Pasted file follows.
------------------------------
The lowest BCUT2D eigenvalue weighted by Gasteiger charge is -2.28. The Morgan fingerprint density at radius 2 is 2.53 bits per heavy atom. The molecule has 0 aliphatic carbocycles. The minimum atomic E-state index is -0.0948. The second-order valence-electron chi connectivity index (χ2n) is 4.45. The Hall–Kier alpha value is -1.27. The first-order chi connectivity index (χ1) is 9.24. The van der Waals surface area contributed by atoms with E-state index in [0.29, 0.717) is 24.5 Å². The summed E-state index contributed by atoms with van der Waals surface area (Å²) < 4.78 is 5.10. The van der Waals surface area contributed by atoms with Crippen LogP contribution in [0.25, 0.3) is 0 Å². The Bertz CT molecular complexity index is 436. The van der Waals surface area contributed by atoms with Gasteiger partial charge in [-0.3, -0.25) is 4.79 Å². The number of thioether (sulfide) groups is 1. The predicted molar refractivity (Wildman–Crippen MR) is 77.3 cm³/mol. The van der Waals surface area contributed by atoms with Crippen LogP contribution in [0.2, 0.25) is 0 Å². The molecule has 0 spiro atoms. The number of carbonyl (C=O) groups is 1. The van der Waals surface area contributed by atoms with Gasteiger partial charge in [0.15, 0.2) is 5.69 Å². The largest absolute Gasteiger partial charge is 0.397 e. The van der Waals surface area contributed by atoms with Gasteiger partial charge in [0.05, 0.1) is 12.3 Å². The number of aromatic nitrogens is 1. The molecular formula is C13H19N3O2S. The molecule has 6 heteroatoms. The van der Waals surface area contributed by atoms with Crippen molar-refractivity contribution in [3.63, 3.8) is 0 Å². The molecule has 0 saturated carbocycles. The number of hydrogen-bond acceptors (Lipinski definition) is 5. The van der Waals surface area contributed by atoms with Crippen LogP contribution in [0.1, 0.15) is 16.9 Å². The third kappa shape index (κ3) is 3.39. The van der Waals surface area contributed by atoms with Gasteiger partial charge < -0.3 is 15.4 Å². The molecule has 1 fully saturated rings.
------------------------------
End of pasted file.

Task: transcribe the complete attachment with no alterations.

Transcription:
The lowest BCUT2D eigenvalue weighted by Gasteiger charge is -2.28. The Morgan fingerprint density at radius 2 is 2.53 bits per heavy atom. The molecule has 0 aliphatic carbocycles. The minimum atomic E-state index is -0.0948. The second-order valence-electron chi connectivity index (χ2n) is 4.45. The Hall–Kier alpha value is -1.27. The first-order chi connectivity index (χ1) is 9.24. The van der Waals surface area contributed by atoms with E-state index in [0.29, 0.717) is 24.5 Å². The summed E-state index contributed by atoms with van der Waals surface area (Å²) < 4.78 is 5.10. The van der Waals surface area contributed by atoms with Crippen LogP contribution in [0.25, 0.3) is 0 Å². The Bertz CT molecular complexity index is 436. The van der Waals surface area contributed by atoms with Gasteiger partial charge in [-0.3, -0.25) is 4.79 Å². The number of thioether (sulfide) groups is 1. The predicted molar refractivity (Wildman–Crippen MR) is 77.3 cm³/mol. The van der Waals surface area contributed by atoms with Crippen LogP contribution in [0.2, 0.25) is 0 Å². The molecule has 0 spiro atoms. The number of carbonyl (C=O) groups is 1. The van der Waals surface area contributed by atoms with Gasteiger partial charge in [0.15, 0.2) is 5.69 Å². The largest absolute Gasteiger partial charge is 0.397 e. The van der Waals surface area contributed by atoms with Gasteiger partial charge in [0.05, 0.1) is 12.3 Å². The number of aromatic nitrogens is 1. The molecular formula is C13H19N3O2S. The molecule has 6 heteroatoms. The van der Waals surface area contributed by atoms with Crippen molar-refractivity contribution in [3.63, 3.8) is 0 Å². The molecule has 0 saturated carbocycles. The number of hydrogen-bond acceptors (Lipinski definition) is 5. The van der Waals surface area contributed by atoms with Crippen LogP contribution in [0.1, 0.15) is 16.9 Å². The third kappa shape index (κ3) is 3.39. The van der Waals surface area contributed by atoms with Gasteiger partial charge < -0.3 is 15.4 Å². The molecule has 1 fully saturated rings.